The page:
• • •

the death of any partner a partner becoming insane if a partner was declared incompetent and put under guardianship, if it is a company consisting of two persons.

If one of the partners dies leaving behind a mature inheritor, he has the option to continue with the company and his partner has to permit him to dispose (Tassaruf) in the company. However, he also has the option to demand dissolution of the company. If one of the partners demands dissolution of the company then the other partner must accept his request. If they were more than two partners, and one of them demanded the dissolution of the company and the rest were happy to continue with the company, then the existing company would be dissolved and renewed between the remaining partners. Generally if one partner demanded division and the other demanded sale of the company, the demand of division is accepted rather than that of sale. Except in the Mudharaba company (discussed in a future article), where if the worker (Mudharib) demanded the sale of the company and the other partner demanded division, then the demand of the worker will be accepted because his right is in the profit which will not be known except when selling.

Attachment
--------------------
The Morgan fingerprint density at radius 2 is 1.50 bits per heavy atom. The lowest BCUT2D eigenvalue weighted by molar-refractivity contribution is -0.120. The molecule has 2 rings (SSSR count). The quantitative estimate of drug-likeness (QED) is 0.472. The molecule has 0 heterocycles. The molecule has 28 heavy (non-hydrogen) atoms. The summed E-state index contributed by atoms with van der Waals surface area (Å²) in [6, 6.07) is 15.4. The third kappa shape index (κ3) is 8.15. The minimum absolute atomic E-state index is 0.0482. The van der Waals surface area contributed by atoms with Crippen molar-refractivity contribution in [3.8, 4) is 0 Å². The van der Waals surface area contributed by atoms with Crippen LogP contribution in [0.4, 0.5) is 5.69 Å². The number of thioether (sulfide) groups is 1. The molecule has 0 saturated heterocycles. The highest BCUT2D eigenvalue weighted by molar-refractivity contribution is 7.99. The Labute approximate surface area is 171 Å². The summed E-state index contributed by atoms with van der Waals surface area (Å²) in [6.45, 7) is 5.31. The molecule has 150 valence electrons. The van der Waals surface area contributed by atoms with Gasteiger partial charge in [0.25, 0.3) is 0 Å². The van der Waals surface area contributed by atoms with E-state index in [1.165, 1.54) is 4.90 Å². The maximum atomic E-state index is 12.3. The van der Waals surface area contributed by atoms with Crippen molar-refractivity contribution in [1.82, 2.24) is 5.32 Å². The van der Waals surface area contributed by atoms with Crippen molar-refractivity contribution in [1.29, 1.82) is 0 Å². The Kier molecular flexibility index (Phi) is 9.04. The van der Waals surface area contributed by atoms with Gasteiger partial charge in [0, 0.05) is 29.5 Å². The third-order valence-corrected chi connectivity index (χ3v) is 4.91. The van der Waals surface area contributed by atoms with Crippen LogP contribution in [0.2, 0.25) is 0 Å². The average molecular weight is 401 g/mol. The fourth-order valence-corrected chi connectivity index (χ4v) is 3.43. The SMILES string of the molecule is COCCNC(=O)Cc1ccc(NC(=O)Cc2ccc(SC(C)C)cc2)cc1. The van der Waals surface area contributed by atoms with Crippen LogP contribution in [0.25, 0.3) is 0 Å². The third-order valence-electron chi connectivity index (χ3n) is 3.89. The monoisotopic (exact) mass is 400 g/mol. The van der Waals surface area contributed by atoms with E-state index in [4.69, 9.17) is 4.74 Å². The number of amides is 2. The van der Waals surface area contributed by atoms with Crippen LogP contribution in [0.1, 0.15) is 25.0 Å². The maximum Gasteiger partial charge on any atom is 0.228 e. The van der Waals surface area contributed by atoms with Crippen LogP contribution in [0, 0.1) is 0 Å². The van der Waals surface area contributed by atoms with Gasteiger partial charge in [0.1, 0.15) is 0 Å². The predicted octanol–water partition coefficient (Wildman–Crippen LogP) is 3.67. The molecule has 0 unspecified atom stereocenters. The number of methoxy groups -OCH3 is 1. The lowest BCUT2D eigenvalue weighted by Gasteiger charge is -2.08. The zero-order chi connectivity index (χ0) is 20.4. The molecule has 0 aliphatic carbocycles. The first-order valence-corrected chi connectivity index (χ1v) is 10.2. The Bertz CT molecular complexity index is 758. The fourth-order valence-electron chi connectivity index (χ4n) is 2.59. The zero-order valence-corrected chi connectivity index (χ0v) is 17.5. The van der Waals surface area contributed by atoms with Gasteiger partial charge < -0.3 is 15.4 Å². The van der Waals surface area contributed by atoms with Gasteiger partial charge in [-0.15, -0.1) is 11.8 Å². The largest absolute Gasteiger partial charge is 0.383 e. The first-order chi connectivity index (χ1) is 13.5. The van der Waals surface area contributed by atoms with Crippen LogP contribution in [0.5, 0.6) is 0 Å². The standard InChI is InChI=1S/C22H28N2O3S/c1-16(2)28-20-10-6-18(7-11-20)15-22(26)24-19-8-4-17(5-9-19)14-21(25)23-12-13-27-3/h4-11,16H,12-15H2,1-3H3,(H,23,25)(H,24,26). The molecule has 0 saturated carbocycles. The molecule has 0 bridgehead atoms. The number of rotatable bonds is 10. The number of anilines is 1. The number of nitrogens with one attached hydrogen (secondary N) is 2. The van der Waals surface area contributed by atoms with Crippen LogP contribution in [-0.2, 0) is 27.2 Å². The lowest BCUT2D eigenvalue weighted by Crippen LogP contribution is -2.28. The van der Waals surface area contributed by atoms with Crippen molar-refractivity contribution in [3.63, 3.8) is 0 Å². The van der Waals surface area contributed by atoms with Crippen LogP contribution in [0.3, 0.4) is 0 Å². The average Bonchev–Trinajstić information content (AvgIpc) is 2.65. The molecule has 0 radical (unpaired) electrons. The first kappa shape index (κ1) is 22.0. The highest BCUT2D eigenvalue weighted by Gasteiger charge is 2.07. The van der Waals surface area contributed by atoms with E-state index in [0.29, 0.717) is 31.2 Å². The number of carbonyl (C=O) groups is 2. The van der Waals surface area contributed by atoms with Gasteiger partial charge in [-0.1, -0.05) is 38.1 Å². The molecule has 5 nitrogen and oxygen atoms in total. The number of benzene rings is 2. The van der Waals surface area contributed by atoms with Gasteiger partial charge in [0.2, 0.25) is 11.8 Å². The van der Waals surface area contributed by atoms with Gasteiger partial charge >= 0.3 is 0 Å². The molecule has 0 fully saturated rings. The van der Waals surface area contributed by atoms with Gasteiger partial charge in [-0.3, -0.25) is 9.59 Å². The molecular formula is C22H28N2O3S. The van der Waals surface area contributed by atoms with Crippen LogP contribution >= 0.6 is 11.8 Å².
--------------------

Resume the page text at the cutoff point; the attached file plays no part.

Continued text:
Capitalist Companies The necessity of understanding these Islamic rules has acquired all the more importance in light of the current dominance of capitalist company structures across the world, including the Islamic lands, many of which are invalid and prohibited for Muslims to participate in. Although it is not the subject matter of this series of articles, a cursory look at one of the most prominent capitalist company structure, the share company (the cornerstone of the modern capitalist economy), serves to highlight its invalidity with the shariah.